American Journal of Clinical and Experimental Medicine
Volume 4, Issue 6, November 2016, Pages: 185-190

Impact of Juvenile Idiopathic Arthritis on School Attendance and Performance

Kamrul Laila*, Mujammel Haque, Md. Mahbubul Islam, Mohammad Imnul Islam, Manik Kumar Talukder, Shahana Akhter Rahman

Department of Paediatrics, Bangabandhu Sheikh Mujib Medical University, Dhaka, Bangladesh

Email address:

(K. Laila)
(M. Haque)
(M. M. Islam)
(M. I. Islam)
(M. K. Talukder)
(S. A. Rahman)

*Corresponding author

To cite this article:

Kamrul Laila, Mujammel Haque, Md. Mahbubul Islam, Mohammad Imnul Islam, Manik Kumar Talukder, Shahana Akhter Rahman. Impact of Juvenile Idiopathic Arthritis on School Attendance and Performance. American Journal of Clinical and Experimental Medicine. Vol. 4, No. 6, 2016, pp. 185-190.doi: 10.11648/j.ajcem.20160406.15

Received: September 23, 2016; Accepted: October 21, 2016; Published: November 14, 2016


Abstract: Juvenile idiopathic arthritis (JIA) includes a group of disorders characterized by chronic arthritis. It is the most common chronic rheumatic illness in children and is a significant cause of morbidity, disability and dysfunction. Therefore, the potential for school attendance and academic performance become compromised and these children are often confronted with educational difficulties. Objectives: To assess the impact JIA on academic difficulty, academic performance, potential causes of absenteeism, school failure and relationship between schooling and different types of JIA. Materials and Methods: All school going JIA patients between 6-16 years of age who had at least 2 years of schooling (1 year before disease onset and 1 year during the course of disease) were included for the analysis. Two hundred JIA patients were selected by purposive sampling method. A detailed questionnaire was completed for each participant which included socio-demographic, clinical and laboratory characteristics, data related to schooling, academic difficulties and their causes, absenteeism and causes, sports and cultural activities, school failure and school re-entry if any. Fifty four controls were taken who were the healthy sibs of those JIA patients having at least 2 previous years of schooling. Results: Mean age of JIA patients were 10.8 years, 67% were male and male female ratio was 2:1. Academic difficulties were observed for reading, writing and both due to disease process and deformity. Number of absent days and poor attendance in examination was significantly higher in JIA patients (p value < 0.001). Moreover, in case group, only 18% had improved result than the academic year prior to disease onset, 3% had no change, 57% deteriorated and 22% stopped schooling. There were 44 cases of school failure among JIA patients, 30 had school re-entry. No children had school failure or re-entry among the control group. Multiple causes of absenteeism like flare, hospitalization, side effects of drugs, movement difficulties, parental non-interest and some other factors like rainfall, delayed rising from sleep etc co-existed for most of the cases. In control group, mean percentage of absenteeism was 1.6%, mostly due to some febrile illness, cold weather, rainfall, lack of transport, sickness of caregiver etc. Children who did not participate in sports activities were 9.3% in control group and 48.5% in case group (p value < 0.001). Conclusion: It is evident from this study that JIA has negative impact on schooling characterized by poor attendance and academic performance.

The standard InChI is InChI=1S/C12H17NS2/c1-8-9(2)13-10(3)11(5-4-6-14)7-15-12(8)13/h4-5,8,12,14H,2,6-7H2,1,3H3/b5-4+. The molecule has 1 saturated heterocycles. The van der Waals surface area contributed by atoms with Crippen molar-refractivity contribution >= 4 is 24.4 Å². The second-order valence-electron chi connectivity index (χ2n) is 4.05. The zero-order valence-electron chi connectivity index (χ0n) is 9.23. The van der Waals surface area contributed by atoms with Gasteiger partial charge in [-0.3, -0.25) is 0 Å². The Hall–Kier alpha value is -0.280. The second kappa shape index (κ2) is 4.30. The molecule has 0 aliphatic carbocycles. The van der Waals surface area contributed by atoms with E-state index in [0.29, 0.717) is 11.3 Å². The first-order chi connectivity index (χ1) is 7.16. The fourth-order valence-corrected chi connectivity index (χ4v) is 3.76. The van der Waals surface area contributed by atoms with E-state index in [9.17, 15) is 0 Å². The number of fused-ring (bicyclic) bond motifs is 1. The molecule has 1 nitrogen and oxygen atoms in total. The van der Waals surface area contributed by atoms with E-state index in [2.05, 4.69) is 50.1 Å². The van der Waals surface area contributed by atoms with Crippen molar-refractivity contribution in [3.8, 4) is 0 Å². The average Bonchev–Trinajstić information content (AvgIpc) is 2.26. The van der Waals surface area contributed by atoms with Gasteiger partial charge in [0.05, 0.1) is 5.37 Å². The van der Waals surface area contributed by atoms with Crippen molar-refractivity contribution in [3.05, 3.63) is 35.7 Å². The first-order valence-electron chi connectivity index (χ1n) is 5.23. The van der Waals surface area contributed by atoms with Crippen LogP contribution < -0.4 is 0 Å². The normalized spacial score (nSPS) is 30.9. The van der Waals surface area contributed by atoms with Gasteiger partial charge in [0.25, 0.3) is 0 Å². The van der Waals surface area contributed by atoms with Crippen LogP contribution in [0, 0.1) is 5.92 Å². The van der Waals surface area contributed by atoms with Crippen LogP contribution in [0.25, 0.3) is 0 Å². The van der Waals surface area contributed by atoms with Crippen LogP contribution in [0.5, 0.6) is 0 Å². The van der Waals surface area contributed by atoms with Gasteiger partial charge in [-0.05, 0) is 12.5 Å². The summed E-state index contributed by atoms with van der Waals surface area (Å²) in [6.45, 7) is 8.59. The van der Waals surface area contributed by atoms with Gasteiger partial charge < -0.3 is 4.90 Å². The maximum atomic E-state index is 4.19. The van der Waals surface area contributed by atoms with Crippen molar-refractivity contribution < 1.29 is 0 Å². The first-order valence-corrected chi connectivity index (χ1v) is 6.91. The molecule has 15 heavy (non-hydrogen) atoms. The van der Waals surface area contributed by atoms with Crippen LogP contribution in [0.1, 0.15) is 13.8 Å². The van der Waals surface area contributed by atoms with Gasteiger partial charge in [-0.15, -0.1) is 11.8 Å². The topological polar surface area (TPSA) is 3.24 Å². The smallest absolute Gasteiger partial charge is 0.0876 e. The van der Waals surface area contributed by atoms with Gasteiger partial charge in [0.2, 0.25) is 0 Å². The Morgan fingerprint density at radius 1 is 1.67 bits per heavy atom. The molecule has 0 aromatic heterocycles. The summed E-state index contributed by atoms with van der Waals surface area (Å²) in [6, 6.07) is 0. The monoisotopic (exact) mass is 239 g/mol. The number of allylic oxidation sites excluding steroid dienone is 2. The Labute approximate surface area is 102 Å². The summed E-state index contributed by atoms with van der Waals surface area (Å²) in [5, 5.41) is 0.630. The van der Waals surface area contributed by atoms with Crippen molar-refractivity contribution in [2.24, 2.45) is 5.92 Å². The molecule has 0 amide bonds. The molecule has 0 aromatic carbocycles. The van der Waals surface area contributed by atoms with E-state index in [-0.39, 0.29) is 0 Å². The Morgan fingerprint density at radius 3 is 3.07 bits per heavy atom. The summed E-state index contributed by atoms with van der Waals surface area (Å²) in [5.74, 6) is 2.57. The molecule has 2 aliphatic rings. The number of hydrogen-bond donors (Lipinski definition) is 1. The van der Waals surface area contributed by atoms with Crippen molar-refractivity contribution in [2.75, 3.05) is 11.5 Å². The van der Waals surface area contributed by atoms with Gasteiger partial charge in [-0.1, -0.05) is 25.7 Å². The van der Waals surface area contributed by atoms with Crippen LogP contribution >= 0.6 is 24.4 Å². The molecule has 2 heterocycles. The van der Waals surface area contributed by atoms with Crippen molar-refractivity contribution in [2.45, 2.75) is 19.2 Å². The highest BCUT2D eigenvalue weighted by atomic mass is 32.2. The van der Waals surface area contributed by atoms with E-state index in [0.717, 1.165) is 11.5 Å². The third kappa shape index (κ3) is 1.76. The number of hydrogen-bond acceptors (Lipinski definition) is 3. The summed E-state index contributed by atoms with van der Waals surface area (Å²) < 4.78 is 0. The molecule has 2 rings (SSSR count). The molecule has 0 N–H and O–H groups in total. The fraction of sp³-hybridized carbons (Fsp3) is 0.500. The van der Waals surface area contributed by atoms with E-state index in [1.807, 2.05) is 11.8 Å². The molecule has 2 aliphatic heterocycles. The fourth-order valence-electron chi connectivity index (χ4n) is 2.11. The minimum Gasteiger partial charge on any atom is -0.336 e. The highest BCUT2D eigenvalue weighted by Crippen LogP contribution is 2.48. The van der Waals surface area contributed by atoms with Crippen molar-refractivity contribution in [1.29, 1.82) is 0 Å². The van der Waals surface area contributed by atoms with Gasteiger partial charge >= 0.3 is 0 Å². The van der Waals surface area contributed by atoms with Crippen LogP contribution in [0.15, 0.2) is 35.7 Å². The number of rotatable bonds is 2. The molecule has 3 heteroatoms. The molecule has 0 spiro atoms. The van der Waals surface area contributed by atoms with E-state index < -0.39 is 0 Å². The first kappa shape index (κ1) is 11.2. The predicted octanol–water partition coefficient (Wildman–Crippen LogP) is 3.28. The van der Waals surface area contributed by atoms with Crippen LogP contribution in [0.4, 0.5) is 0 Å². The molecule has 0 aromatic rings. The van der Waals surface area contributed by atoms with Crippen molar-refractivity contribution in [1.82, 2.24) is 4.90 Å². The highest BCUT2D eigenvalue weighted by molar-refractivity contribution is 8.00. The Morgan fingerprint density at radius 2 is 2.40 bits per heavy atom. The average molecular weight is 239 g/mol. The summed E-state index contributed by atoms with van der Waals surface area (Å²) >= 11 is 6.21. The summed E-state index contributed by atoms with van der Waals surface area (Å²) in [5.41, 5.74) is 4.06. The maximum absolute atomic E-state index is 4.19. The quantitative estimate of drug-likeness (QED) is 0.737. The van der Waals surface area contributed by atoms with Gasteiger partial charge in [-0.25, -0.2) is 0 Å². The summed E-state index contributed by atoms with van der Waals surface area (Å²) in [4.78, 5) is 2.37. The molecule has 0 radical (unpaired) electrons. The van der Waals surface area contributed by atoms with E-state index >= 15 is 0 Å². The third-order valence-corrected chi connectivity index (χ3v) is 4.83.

Keywords: Juvenile Idiopathic Arthritis, School Attendance, Academic Performance


1. Introduction